There is something so rotten about supposedly left-wing people siding with theocrats against secularists. It’s a betrayal of values. It’s not merely a disfigurement of moral clarity, but an inversion. The demon presented here is a group that believes, without equivocation, individuals should be free to leave the religion of their birth and free to criticise the ideas imbibed through their culture – a secular ideal. Whereas the innocent in this battle, the defamed and misunderstood “conservative” cleric, is a man who believes that to be born into Islam is to be chained by Islam; and those that escape, even discreetly, deserve the most severe punishment – the death penalty. If a person believed to be a Christian is to be chained by Christianity, and to escape is to deserve death, the term “conservative” would not suffice. This is a totalitarian ideology: compliance is murderously enforced, and dissent is savagely curtailed. 

So why does Asim Qureshi, research director of a “human rights” group, endorse an individual who supports the antithesis of human rights? And why are self-identified progressives euphemising this man and his beliefs? Not just that, why are the authors of this article so keen to euphemise Asim Qureshi’s convoluted defence of hudud punishments on Russia Today, and his refusal to condemn in principle the stoning of adulterers on This Week. Pathetically, they attached the term “right-wing” to Andrew Neil, as though that term itself constitutes an argument against the legitimacy of his questions. (“You’re a Tory? How dare you even scrutinise someone who condones medieval and totalitarian beliefs”). 

Even more pathetic is their demonisation of Gita Sahgal. Sahgal, former head of the gender unit at Amnesty international, objected to the organisations open alliance with CAGE. Her objection was a matter of principle: it was improper for an organisation explicitly dedicated to the advancement of human rights to align itself with a group whose interests serviced terrorists and fascist clerics. 

In her words

The issue is not about Moazzam Begg’s freedom of opinion, nor about his right to propound his views: he already exercises these rights fully as he should. The issue is a fundamental one about the importance of the human rights movement maintaining an objective distance from groups and ideas that are committed to systematic discrimination and fundamentally undermine the universality of human rights.

Contrast the moral clarity displayed by Ms Sahgal with the moral diarrhoea produced by the authors of the piece: 

Gita Sahgal was suspended and later forced to resign from Amnesty, becoming something of a cause célèbre for neoconservatives, the pro-war left and similar Islamophobic groupings. She and her supporters then wrote a number of articles attacking both her former employer and Moazzam Begg.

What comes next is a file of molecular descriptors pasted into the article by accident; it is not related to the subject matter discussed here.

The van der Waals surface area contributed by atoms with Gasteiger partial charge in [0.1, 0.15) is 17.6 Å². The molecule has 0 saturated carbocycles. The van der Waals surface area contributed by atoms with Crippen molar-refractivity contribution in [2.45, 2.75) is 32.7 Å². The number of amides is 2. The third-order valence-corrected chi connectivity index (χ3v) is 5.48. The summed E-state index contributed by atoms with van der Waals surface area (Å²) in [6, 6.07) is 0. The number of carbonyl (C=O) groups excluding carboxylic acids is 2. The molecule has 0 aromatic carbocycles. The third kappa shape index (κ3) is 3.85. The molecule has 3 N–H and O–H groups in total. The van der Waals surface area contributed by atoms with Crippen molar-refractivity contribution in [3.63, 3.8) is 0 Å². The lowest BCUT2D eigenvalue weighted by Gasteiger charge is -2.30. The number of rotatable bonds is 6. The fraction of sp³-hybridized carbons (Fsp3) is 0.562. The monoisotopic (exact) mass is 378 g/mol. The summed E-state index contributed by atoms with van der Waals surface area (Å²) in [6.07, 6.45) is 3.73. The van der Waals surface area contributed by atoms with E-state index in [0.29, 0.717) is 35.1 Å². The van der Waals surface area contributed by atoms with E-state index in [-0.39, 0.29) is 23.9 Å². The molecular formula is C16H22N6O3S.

These “groupings” are not specified you notice. This isn’t even a good attempt at guilt by association. One fact that is conveniently omitted, and bears repeating, is that Sahgal opposed the Iraq war. (Though I don’t see how support for the war would undermine one’s argument against an Islamist advocacy group). She was also – and is – opposed to torture and rendition. What distinguishes Sahgal from Mills, Miller and Massoumi is that while the Bath academics are all too willing to indulge the Islamic far right in their opposition to western folly, Sahgal’s opposition to torture and CAGE proceed from the same principle: impartial support for human rights. 

Not content with making insinuations about neocons and Islamophobes, the authors of the piece also objected to Sahgal calling Abdullah Azzam, a jihadist operative, a fascist – a fastidious semantic dispute if I ever saw one! They claimed:  

This is a remarkably inflammatory passage and the sort of political rhetoric that has for the most part been limited to the more extreme fringes of the Zionist and Counterjihad movements. But let us assume that the analogy is meant to be taken seriously. In what sense is Abdullah Azzam comparable to Hitler? Mein Kampf is a racist, genocidal, ultranationalist tract and the movement its author led was committed to territorial expansion, colonialism and ethnic cleansing. Can the same be said of the writings of Azzam or any other seminal figure in the various political movements conventionally referred to as ‘Islamist’ or ‘jihadist’?

 (Notice how, like little pavlovian anti-zionists, the mention of anything fiendish triggers the response: “Zionist”). 

Islamism is a totalitarian doctrine that believes in the decadence of democracy and the degeneracy of plural societies. In its expressly violent form – jihadism – it seeks to immediately transform a society by enforcing regressive Islamic precepts on every facet of human life: from what we can eat and do, to what we can say and whom we can fuck. Fortunately, the authors descriptions of this ideology graduates from “conservative” to “highly reactionary”. But this still doesn’t suffice. For the analogy to another totalitarian doctrine is an apposite one.